“The cloud is all about redundancy and fault-tolerance. Since no single component can guarantee 100 percent uptime (and even the most expensive hardware eventually fails), we have to design a cloud architecture where individual components can fail without affecting the availability of the entire system. In effect, we have to be stronger than our weakest link,” explains Netflix.
To know with certainty that a failure of an individual component won’t affect the availability of the entire system, it’s necessary to experience the failure in practice, preferably in a realistic and fully automated manner. When a system has been tested for a sufficient number of failures, and all the discovered weaknesses have been addressed, such system is very likely resilient enough to survive use in production.
“This was our philosophy when we built Chaos Monkey, a tool that randomly disables our production instances to make sure we can survive this common type of failure without any customer impact,” says Netflix, whose early experiments with resiliency testing in production have given birth to a new discipline in software engineering: Chaos Engineering.
What Is Chaos Engineering?The core idea behind Chaos Engineering is to break things on purpose to discover and fix weaknesses. Chaos Engineering is defined by Netflix, a pioneer in the field of automated failure testing and the company that originally formalized Chaos Engineering as a discipline in the Principles of Chaos Engineering, as the discipline of experimenting on a distributed system in order to build confidence in the system’s capability to withstand turbulent conditions in production.
Chaos Engineering acknowledges that we live in an imperfect world where things break unexpectedly and often catastrophically. Knowing this, the most productive decision we can make is to accept this reality and focus on creating quality products and services that are resilient to failures.
Mathias Lafeldt, a professional infrastructure developer who’s currently working remotely for Gremlin Inc., says, “Building resilient systems requires experience with failure. Waiting for things to break in production is not an option. We should rather inject failures proactively in a controlled way to gain confidence that our production systems can withstand those failures. By simulating potential errors in advance, we can verify that our systems behave as we expect—and to fix them if they don’t.”
In doing so, we’re building systems that are antifragile, which is a term borrowed from Nassim Nicholas Taleb’s 2012 book titled “Antifragile: Things That Gain from Disorder.” Taleb, a Lebanese-American essayist, scholar, statistician, former trader, and risk analyst, introduces the book by saying, “Some things benefit from shocks; they thrive and grow when exposed to volatility, randomness, disorder, and stressors and love adventure, risk, and uncertainty. Yet, in spite of the ubiquity of the phenomenon, there is no word for the exact opposite of fragile. Let us call it antifragile. Antifragility is beyond resilience or robustness. The resilient resists shocks and stays the same; the antifragile gets better.”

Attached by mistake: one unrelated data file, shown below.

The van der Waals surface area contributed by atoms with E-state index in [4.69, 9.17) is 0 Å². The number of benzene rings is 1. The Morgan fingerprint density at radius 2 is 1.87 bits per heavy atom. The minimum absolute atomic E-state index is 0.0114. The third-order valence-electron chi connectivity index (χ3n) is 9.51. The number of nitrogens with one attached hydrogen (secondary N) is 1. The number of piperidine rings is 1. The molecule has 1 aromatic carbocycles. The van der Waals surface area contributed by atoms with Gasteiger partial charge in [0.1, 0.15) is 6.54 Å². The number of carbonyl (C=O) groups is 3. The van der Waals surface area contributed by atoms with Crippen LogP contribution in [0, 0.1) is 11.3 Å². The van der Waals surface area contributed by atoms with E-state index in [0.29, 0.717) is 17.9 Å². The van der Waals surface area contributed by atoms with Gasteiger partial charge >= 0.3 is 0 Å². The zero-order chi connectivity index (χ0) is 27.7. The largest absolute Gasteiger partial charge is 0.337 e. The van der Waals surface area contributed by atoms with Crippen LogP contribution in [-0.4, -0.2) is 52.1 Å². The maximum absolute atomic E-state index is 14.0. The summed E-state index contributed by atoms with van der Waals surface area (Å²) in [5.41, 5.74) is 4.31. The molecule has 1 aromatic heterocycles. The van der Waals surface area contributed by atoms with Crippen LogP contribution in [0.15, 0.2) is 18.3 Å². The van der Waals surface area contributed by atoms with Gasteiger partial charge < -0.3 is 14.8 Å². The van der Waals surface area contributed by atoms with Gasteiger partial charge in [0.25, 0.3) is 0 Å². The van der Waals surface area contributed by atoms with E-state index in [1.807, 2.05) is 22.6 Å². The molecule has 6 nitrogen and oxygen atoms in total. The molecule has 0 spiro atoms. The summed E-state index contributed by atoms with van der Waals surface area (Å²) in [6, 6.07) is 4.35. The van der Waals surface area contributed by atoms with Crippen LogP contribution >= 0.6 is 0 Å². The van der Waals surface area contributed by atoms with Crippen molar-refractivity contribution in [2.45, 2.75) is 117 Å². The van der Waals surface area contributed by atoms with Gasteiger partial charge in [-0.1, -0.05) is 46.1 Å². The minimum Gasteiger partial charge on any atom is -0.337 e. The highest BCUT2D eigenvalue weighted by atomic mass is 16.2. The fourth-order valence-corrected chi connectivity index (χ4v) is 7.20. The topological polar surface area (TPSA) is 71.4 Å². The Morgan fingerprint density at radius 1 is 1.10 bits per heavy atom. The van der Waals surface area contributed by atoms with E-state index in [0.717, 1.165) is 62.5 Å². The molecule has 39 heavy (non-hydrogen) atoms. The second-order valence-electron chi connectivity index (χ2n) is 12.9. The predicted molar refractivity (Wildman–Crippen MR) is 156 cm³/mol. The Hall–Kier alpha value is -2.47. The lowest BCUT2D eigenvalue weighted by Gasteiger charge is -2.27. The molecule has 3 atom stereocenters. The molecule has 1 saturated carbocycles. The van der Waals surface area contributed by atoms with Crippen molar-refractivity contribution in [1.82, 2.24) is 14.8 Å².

On his blog, Lafeldt gives another example of antifragility, “Take the vaccine—we inject something harmful into a complex system (an organism) in order to build an immunity to it. This translates well to our distributed systems where we want to build immunity to hardware and network failures, our dependencies going down, or anything that might go wrong.”
Just like with vaccination, the exposition of a system to volatility, randomness, disorder, and stressors must be executed in a well-thought-out manner that won’t wreak havoc on it should something go wrong. Automated failure testing should ideally start with the smallest possible impact that can still teach something and gradually become more impactful as the tested system becomes more resilient.
The Five Principles of Chaos Engineering“The term ‘chaos’ evokes a sense of randomness and disorder. However, that doesn’t mean Chaos Engineering is something that you do randomly or haphazardly. Nor does it mean that the job of a chaos engineer is to induce chaos. On the contrary: we view Chaos Engineering as a discipline. In particular, we view Chaos Engineering as an experimental discipline,” state Casey Rosenthal, Lorin Hochstein, Aaron Blohowiak, Nora Jones, and Ali Basiri in “Chaos Engineering: Building Confidence in System Behavior through Experiments.”
In their book, the authors propose the following five principles of Chaos Engineering:
Hypothesize About Steady StateThe Systems Thinking community uses the term “steady state” to refer to a property where the system tends to maintain that property within a certain range or pattern. In terms of failure testing, the normal operation of the tested system is the system’s steady state, and we can determine what constitutes as normal based on a number of metrics, including CPU load, memory utilization, network I/O, how long it takes to service web requests, or how much time is spent in various database queries, and so on.
“Once you have your metrics and an understanding of their steady state behavior, you can use them to define the hypotheses for your experiment. Think about how the steady state behavior will change when you inject different types of events into your system. If you add requests to a mid-tier service, will the steady state be disrupted or stay the same? If disrupted, do you expect the system output to increase or decrease?” ask the authors.